It is strange that Italy, a country notorious for its macho codes of behaviour, should spawn such merciless send-ups of the male psyche while American sex comedies such as The Seven Year Itch or Kiss Me, Stupid, should get their laughs largely at the expense of the blonde, buxotic female characters.

Mastroianni is apologetic about his charmingly fractured English. I, thinking wistfully of many a missed Buongiorno Italia! lesson, apologise in my turn. “But the Italian language is not important,” he replies. “It’s not international language.” (Later, on live television, sandwiched between Wogan and his guests Sara Keays and Germaine Greer, he has to call on Greer’s Italian-to-English translating skills in order to hold his end up during an impassioned discussion of men and their mistresses – our anti-hero has had several, plus extra-marital offspring, but naturally his wife has stuck by him like a true daughter of the tortellini.)

His knowledge of English was nonexistent when he came to Notting Hill Gate to film Leo the Last (1970) for John Boorman, so he had to learn his lines phonetically: “I had a lady at night, to repeat, to repeat in English. Was very hard for me.” He spent the first few days on set in a state of extreme puzzlement as one word of his native language kept cropping up through the din, and waited in vain for a musical box to appear out of nowhere before finally realising that what was being said was not cariglione but “carry on”.

“I felt a little stupid,” he admits.

Perhaps that sex symbol reputation stems less from any amorous exploit than from an ability to admit his weaknesses and send them up. Perhaps women prefer a man who is fallible? “Aaah, perhaps. A kind of maternal feeling? I don’t know. I’m not Zero Zero Seven: I like that kind of man – strong, with humour, but macho. But Jack Lemmon and myself is another kind.”

But Mastroianni cannot relate even his wartime experiences – he eluded the Germans by forging a visa and spent the rest of the war holed up in a tailor’s attic in Venice – without being reminded of his own fallibility. He recalls an occasion 20 years ago when he took his daughter, then 15 years old, to a restaurant for dinner, got tanked up and talked non-stop about the war. Ten years later he came across her diary and read the relevant entry: “‘Yesterday night I went to a restaurant with papa. He spoke all the time about Germans. Che palle!‘” Mastroianni mimes the meaning of palle for me. “It’s a little vulgar. I don’t know what expression you have here…”*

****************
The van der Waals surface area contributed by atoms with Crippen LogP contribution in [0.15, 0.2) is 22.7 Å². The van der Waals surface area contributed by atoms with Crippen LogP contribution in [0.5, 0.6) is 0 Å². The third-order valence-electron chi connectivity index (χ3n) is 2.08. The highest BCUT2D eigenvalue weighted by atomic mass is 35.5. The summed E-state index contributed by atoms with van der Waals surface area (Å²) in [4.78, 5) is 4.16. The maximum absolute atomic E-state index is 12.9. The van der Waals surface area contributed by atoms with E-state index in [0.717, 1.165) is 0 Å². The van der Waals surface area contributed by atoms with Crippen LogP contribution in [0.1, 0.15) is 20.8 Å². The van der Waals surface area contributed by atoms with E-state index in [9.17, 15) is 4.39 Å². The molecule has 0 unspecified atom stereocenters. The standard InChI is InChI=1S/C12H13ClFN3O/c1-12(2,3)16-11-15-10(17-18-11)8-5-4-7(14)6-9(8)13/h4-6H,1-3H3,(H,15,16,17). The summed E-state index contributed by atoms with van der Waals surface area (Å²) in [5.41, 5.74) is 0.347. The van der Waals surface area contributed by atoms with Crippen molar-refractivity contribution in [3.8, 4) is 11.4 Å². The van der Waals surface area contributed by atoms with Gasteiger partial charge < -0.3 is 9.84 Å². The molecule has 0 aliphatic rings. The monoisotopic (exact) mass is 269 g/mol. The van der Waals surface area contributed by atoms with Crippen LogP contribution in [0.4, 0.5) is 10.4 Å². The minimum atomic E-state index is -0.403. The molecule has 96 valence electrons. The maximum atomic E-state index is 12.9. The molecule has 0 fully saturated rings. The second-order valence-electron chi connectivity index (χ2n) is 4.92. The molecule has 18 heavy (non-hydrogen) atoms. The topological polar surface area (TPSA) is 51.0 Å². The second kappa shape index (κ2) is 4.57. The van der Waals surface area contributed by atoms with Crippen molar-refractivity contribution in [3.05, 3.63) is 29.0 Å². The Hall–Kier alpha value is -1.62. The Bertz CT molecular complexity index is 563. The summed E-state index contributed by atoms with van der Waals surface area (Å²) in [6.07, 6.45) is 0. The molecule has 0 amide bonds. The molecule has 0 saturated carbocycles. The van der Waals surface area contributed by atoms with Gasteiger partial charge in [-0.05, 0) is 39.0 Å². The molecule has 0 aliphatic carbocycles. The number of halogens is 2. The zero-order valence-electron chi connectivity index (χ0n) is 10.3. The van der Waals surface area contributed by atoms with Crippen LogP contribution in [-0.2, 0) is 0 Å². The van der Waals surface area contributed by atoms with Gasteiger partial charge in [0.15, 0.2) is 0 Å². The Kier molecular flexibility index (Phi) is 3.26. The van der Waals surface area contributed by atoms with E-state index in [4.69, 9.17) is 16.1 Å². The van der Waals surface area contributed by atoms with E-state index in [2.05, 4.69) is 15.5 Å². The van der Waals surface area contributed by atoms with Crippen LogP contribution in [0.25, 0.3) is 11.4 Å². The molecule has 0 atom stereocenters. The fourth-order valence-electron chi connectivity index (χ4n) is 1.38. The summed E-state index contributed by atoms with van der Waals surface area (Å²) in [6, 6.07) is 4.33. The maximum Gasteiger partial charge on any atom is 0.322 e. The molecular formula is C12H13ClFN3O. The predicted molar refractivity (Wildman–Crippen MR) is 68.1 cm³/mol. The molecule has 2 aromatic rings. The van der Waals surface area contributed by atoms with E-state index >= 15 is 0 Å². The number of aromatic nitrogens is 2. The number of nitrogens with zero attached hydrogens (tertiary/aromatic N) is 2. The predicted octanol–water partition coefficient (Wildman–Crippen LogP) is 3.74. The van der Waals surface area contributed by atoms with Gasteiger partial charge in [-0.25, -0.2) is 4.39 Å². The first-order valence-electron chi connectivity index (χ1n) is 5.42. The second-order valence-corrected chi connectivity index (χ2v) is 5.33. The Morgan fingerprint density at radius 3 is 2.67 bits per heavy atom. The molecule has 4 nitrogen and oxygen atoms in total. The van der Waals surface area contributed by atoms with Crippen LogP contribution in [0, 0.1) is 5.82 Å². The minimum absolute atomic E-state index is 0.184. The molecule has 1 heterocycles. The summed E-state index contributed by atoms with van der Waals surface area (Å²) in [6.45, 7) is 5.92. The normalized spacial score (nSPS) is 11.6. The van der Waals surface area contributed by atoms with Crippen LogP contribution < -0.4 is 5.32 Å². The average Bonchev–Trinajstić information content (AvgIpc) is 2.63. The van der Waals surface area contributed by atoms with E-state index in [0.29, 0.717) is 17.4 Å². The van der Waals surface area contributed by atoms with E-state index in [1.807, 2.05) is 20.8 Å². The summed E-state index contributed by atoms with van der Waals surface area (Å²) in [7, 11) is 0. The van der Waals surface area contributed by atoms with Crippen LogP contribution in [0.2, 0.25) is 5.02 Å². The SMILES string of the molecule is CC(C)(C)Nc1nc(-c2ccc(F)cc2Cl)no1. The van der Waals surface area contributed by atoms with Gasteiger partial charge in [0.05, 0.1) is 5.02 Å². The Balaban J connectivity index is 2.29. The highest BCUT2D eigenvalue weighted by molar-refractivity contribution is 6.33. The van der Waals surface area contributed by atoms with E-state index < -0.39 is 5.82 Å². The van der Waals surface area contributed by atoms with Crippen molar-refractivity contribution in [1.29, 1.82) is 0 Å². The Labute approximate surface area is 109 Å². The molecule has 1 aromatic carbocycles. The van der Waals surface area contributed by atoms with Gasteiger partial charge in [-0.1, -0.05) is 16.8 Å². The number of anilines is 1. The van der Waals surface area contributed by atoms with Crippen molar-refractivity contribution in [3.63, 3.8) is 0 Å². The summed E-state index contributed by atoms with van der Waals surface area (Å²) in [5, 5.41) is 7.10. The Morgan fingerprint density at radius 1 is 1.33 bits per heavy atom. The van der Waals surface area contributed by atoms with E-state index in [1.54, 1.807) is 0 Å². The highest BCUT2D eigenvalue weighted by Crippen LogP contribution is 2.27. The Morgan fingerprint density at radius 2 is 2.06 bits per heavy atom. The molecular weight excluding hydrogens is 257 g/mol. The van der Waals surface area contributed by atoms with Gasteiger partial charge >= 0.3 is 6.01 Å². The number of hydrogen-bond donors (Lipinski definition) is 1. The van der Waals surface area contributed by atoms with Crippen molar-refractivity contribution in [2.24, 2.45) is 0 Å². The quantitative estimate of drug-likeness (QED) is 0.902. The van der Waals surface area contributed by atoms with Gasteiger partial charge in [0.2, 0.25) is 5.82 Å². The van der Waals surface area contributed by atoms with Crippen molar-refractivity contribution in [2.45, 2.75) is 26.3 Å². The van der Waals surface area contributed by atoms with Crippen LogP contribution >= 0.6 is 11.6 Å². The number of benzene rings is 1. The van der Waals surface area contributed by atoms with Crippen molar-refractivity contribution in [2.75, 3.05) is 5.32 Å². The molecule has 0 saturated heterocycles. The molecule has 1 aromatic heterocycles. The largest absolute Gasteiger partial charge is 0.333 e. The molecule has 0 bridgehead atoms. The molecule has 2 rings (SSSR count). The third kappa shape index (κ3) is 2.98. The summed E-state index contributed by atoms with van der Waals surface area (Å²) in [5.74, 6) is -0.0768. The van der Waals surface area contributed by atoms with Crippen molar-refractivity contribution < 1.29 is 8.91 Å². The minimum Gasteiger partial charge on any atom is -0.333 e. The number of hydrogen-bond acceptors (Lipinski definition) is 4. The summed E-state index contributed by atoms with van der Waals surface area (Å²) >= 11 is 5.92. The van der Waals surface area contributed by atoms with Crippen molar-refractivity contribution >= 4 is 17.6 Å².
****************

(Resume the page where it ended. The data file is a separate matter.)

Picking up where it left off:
“Perhaps she was right,” he says, paternal concern in his voice after all these years. ‘I didn’t ask her nothing about herself. I spoke all the time about me, and Germans…”

As a parting shot, I ask if he had ever considered directing. He replies without hesitation. “No! Is too hard. You have to convince everybody. First you have to convince yourself that you are very genius. Then your wife, and your mistress, the servants, your chauffeur. Then the producer, the wife, the mistress of the producer, the daughter, the friend. Then the audience. It’s too hard work. It’s not for me.”

*In fact Mastroianni translated che palle for me as “Waterballs”. I told him I wasn’t familiar with that expression and we both puzzled over it for a bit, but I had to go and write the interview up to meet my deadline, so I glossed over that.

Three days later, in the middle of a pizza restaurant, I burst out laughing, having suddenly realised that what he’d actually said was not “Waterballs”, but “What balls!”